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Choosing a Nursing Home for an Alzheimer's or Dementia Sufferer

Updated on October 16, 2012

Alzheimer's disease affects approximately 5.4 million Americans today. That means about one in eight older Americans are suffering from a progressive brain disease that slowly takes away their memories, their ability to take care of their own needs, and eventually their lives. Dementia is another progressive brain disease that behaves very similarly to Alzheimer's, and chances of developing at least some level of it increase drastically with age. 5 percent of people between 70 and 80, 20 percent of people between 80 and 90, and 30 percent of people over 90 years old have dementia. With better health care, people are living longer and more and more people are living with these diseases. Because these diseases rob people of the ability to take care of themselves, family members are becoming primary care givers to loved ones with Alzheimer's or dementia.

Being the primary care giver of a loved one with Alzheimer's disease or dementia is extremely difficult. They do the almost impossible job of taking care of their loved ones while watching them slowly drift away, but they do it willingly and lovingly. Some of these family heroes manage to take care of their loved ones until the day that they die without having to look for residential facilities, but, for many others, the day eventually comes when their loved ones need more care than they can offer. Even with wonderful home health providers, often nursing homes become the best choice.

We found ourselves at that point with my grandmother a few years ago. We had successfully kept her in her home for almost three years after her diagnosis with Alzheimer's disease, but after a stay in the hospital left her weak and a visit to a temporary rehabilitation facility was unsuccessful in recovering her strength, her doctor encouraged us to consider a nursing home. We were blessed to find a wonderful one for her, and she eventually began to consider it home.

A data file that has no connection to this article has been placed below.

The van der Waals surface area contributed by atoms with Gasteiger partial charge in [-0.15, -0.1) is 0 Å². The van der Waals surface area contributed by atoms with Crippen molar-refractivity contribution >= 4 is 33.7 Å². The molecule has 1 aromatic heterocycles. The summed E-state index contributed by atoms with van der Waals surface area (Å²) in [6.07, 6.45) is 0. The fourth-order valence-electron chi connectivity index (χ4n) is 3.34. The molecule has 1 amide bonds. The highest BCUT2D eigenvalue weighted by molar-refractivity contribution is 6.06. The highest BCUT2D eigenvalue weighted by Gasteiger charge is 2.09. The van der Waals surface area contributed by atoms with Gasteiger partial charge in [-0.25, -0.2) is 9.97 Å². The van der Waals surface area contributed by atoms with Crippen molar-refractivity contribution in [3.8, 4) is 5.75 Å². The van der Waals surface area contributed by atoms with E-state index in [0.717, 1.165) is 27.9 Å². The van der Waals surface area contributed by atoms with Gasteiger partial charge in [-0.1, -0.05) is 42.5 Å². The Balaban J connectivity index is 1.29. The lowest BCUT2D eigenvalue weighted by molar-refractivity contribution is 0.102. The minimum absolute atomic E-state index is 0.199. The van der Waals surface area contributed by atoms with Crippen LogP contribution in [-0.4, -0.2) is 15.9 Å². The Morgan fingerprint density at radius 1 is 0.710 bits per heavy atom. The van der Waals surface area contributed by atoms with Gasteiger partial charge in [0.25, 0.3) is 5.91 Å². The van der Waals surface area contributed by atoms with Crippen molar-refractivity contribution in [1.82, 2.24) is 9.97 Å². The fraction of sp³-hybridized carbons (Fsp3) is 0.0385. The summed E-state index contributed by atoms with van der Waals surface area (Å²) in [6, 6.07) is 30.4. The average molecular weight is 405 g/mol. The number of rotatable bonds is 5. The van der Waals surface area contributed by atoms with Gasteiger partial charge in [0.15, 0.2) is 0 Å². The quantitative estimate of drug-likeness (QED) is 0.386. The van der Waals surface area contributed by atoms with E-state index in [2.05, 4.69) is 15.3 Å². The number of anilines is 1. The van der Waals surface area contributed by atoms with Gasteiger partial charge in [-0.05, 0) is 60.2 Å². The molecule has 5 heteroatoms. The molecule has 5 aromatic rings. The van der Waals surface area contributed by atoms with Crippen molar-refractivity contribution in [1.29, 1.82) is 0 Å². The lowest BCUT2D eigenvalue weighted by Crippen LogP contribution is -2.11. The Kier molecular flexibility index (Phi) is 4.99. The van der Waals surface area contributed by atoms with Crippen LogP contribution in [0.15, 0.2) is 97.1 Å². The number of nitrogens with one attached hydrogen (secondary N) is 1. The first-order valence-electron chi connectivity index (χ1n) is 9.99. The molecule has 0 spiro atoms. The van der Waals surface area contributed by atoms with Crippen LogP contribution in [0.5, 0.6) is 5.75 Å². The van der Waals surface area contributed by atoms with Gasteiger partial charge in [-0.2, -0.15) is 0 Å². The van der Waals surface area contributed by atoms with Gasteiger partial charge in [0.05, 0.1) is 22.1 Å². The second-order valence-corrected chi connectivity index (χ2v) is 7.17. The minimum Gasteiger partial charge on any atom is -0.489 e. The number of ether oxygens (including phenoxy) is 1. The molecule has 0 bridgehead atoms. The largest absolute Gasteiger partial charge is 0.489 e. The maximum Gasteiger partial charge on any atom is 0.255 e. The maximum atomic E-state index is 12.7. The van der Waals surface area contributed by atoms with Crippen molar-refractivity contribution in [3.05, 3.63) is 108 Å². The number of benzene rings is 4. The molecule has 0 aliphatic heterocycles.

There are several things to look for in nursing homes in general, but there are a few extra things that become important when dealing with a patient with Alzheimer's disease or dementia.

Word around Town

Before setting up any appointments with residential facilities, ask around. If there is a really bad nursing home in town, people will be talking about it. If there is a really good one then they'll probably be talking about that, too. If you know any CNAs (Certified Nurse's Assistants), ask them. Even if they don't work in a nursing home, they will probably be able to tell you which ones have the highest job turn over. Nursing homes are notorious for high turn over, but if a facility has considerably higher turn over than the others in town, it probably needs to be crossed off the list. High turn over means unhappy, overworked employees. While I'm sure they would not intentionally take their frustration out on residents, Alzheimer and dementia patients do tend to require a considerable amount of time and patience, and they tend to be very sensitive when they feel rushed. Also, Alzheimer and dementia patients need routine, and there is nothing that messes with the routine more than a constant stream of new faces.

The Nose Knows and a Smile is Worth a Thousand Words

When you do set up an appointment, you'll get a tour. This is the time to put your detective skills to the test. Take a sniff around. Literally. Obviously, a nursing home is a place where people go when they can no longer take care of their physical needs, so accidents will happen. You may encounter a smell or two, but if the whole place has that odor then it is possible they aren't diligent enough in changing patients. Some people will be offended and tempted to argue with me on this point and say that all residential facilities smell, and I agree that they won't smell like home. But they should have a clean scent. The nursing home my grandmother lives in does not have a bad odor, so they are out there.